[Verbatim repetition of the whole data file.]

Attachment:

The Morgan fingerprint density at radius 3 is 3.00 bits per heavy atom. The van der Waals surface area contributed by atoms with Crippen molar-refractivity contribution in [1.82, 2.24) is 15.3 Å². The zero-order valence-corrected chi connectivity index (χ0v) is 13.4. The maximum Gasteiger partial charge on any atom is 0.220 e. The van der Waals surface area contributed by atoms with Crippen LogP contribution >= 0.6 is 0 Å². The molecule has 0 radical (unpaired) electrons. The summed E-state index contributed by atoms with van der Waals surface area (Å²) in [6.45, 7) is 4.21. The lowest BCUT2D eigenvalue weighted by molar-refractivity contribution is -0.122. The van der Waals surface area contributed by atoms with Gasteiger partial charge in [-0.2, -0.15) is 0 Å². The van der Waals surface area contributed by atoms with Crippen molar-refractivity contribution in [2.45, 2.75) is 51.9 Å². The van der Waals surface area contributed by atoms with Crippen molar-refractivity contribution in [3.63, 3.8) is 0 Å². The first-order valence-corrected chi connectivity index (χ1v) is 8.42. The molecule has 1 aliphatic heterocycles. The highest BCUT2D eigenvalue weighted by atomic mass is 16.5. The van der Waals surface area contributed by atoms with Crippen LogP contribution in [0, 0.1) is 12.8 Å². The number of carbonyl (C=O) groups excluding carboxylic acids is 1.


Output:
The Morgan fingerprint density at radius 3 is 3.00 bits per heavy atom. The van der Waals surface area contributed by atoms with Crippen molar-refractivity contribution in [1.82, 2.24) is 15.3 Å². The zero-order valence-corrected chi connectivity index (χ0v) is 13.4. The maximum Gasteiger partial charge on any atom is 0.220 e. The van der Waals surface area contributed by atoms with Crippen LogP contribution >= 0.6 is 0 Å². The molecule has 0 radical (unpaired) electrons. The summed E-state index contributed by atoms with van der Waals surface area (Å²) in [6.45, 7) is 4.21. The lowest BCUT2D eigenvalue weighted by molar-refractivity contribution is -0.122. The van der Waals surface area contributed by atoms with Gasteiger partial charge in [-0.2, -0.15) is 0 Å². The van der Waals surface area contributed by atoms with Crippen molar-refractivity contribution in [2.45, 2.75) is 51.9 Å². The van der Waals surface area contributed by atoms with Crippen molar-refractivity contribution in [3.63, 3.8) is 0 Å². The first-order valence-corrected chi connectivity index (χ1v) is 8.42. The molecule has 1 aliphatic heterocycles. The highest BCUT2D eigenvalue weighted by atomic mass is 16.5. The van der Waals surface area contributed by atoms with Crippen LogP contribution in [0, 0.1) is 12.8 Å². The number of carbonyl (C=O) groups excluding carboxylic acids is 1.